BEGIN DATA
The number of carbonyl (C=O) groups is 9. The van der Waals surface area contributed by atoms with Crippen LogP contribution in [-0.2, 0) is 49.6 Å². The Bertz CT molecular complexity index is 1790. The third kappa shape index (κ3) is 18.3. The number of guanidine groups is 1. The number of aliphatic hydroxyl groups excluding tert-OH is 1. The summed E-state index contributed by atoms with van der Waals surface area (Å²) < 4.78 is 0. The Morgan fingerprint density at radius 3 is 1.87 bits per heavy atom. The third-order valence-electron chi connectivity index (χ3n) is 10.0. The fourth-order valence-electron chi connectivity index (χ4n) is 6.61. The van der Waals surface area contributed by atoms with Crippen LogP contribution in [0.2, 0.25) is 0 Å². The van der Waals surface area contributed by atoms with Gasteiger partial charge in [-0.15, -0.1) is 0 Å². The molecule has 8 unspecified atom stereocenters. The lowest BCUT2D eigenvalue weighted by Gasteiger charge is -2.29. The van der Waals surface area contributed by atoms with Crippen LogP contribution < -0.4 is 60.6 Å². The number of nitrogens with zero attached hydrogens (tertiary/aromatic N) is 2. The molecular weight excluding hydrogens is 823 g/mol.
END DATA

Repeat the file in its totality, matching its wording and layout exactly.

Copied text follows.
The number of carbonyl (C=O) groups is 9. The van der Waals surface area contributed by atoms with Crippen LogP contribution in [-0.2, 0) is 49.6 Å². The Bertz CT molecular complexity index is 1790. The third kappa shape index (κ3) is 18.3. The number of guanidine groups is 1. The number of aliphatic hydroxyl groups excluding tert-OH is 1. The summed E-state index contributed by atoms with van der Waals surface area (Å²) < 4.78 is 0. The Morgan fingerprint density at radius 3 is 1.87 bits per heavy atom. The third-order valence-electron chi connectivity index (χ3n) is 10.0. The fourth-order valence-electron chi connectivity index (χ4n) is 6.61. The van der Waals surface area contributed by atoms with Crippen LogP contribution in [0.2, 0.25) is 0 Å². The van der Waals surface area contributed by atoms with Gasteiger partial charge in [-0.15, -0.1) is 0 Å². The molecule has 8 unspecified atom stereocenters. The lowest BCUT2D eigenvalue weighted by Gasteiger charge is -2.29. The van der Waals surface area contributed by atoms with Crippen LogP contribution < -0.4 is 60.6 Å². The number of nitrogens with zero attached hydrogens (tertiary/aromatic N) is 2. The molecular weight excluding hydrogens is 823 g/mol.